Another factor to consider when deciding between a small or large brokerage is how accessible their agents are to their clients. If you’re experiencing an emergency, you want a quick response from your broker about how to handle the situation.

Smaller brokerages have actual people on the other line as opposed to bots, helping you navigate the next steps to create a trusting relationship. With a small brokerage, you’re more likely to have personal contact with your broker, which can lead to a more seamless customer service experience overall.

Additionally, small insurance agencies are likely to have a lower level of employee turnover; meaning, the team you’re working with isn’t likely to change (which can, of course, be a pro or con depending on your feelings toward the team).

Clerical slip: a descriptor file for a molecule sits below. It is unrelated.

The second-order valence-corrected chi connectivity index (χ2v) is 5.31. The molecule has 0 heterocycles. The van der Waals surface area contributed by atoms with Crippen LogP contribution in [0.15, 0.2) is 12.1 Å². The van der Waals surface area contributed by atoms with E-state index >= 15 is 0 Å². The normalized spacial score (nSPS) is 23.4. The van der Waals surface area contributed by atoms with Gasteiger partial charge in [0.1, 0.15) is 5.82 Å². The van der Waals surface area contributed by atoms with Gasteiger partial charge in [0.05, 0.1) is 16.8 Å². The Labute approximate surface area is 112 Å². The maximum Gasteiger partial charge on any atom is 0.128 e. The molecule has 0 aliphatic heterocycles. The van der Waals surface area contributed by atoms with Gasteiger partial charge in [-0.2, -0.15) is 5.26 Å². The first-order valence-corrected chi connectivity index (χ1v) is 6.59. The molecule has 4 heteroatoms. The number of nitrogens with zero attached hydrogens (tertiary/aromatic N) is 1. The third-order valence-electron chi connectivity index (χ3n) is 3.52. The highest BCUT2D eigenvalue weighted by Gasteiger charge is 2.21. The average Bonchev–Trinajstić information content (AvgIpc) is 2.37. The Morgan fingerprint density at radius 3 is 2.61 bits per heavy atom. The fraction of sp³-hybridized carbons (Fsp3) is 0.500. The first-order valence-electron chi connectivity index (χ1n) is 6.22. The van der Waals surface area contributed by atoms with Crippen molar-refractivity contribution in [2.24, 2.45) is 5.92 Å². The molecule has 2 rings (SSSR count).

As you look for a brokerage that can meet your needs, larger insurance brokerages are unable to work with people or businesses with:

  • Low credit
  • A history of claims
  • Or, that are below premium thresholds

In these cases, a smaller insurance brokerage might be a better fit.

the cons of small insurance brokerages

With a smaller brokerage, there may be challenges with the number of national resources available. Additionally, there is a risk that a small brokerage may not be around long-term or as long as a large firm might be. This may put your own financial situation at risk if you need to find a new brokerage.

the pros and cons of large insurance brokerages

Now, let’s shift gears and discuss the pros and cons of large insurance brokerages.

the pros of large insurance brokerages

A large insurance brokerage will most likely be more financially anchored, championing a more consistent income from a larger number of team members and clients (when compared to a small insurance brokerage).